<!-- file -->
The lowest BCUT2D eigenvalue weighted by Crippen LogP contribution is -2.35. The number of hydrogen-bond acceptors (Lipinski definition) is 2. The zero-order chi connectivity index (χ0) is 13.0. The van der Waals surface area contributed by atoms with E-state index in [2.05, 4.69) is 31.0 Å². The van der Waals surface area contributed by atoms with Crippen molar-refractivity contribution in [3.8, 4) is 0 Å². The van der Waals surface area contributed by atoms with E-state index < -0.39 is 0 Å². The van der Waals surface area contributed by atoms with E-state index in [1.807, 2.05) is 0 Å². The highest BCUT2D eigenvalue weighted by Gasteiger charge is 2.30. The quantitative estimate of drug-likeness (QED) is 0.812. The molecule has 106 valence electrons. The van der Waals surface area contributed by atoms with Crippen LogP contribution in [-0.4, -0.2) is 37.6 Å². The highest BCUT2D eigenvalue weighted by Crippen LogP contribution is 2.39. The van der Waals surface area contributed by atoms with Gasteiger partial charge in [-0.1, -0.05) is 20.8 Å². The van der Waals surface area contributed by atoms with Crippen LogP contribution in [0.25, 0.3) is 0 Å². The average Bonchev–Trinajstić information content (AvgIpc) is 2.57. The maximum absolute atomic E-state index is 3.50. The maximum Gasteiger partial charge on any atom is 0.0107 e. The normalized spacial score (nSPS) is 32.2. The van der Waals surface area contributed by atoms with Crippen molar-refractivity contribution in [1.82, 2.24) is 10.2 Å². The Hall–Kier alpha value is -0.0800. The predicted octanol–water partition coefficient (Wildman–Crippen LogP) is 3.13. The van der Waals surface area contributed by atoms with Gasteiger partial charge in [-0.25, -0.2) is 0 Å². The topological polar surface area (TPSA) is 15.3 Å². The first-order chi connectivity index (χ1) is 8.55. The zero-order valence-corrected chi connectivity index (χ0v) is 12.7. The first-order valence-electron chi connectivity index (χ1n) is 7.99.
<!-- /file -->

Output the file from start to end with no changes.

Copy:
The lowest BCUT2D eigenvalue weighted by Crippen LogP contribution is -2.35. The number of hydrogen-bond acceptors (Lipinski definition) is 2. The zero-order chi connectivity index (χ0) is 13.0. The van der Waals surface area contributed by atoms with E-state index in [2.05, 4.69) is 31.0 Å². The van der Waals surface area contributed by atoms with Crippen molar-refractivity contribution in [3.8, 4) is 0 Å². The van der Waals surface area contributed by atoms with E-state index < -0.39 is 0 Å². The van der Waals surface area contributed by atoms with E-state index in [1.807, 2.05) is 0 Å². The highest BCUT2D eigenvalue weighted by Gasteiger charge is 2.30. The quantitative estimate of drug-likeness (QED) is 0.812. The molecule has 106 valence electrons. The van der Waals surface area contributed by atoms with Crippen LogP contribution in [-0.4, -0.2) is 37.6 Å². The highest BCUT2D eigenvalue weighted by Crippen LogP contribution is 2.39. The van der Waals surface area contributed by atoms with Gasteiger partial charge in [-0.1, -0.05) is 20.8 Å². The van der Waals surface area contributed by atoms with Crippen LogP contribution in [0.25, 0.3) is 0 Å². The average Bonchev–Trinajstić information content (AvgIpc) is 2.57. The maximum absolute atomic E-state index is 3.50. The maximum Gasteiger partial charge on any atom is 0.0107 e. The normalized spacial score (nSPS) is 32.2. The van der Waals surface area contributed by atoms with Crippen molar-refractivity contribution in [1.82, 2.24) is 10.2 Å². The Hall–Kier alpha value is -0.0800. The predicted octanol–water partition coefficient (Wildman–Crippen LogP) is 3.13. The van der Waals surface area contributed by atoms with Gasteiger partial charge in [-0.25, -0.2) is 0 Å². The topological polar surface area (TPSA) is 15.3 Å². The first-order chi connectivity index (χ1) is 8.55. The zero-order valence-corrected chi connectivity index (χ0v) is 12.7. The first-order valence-electron chi connectivity index (χ1n) is 7.99.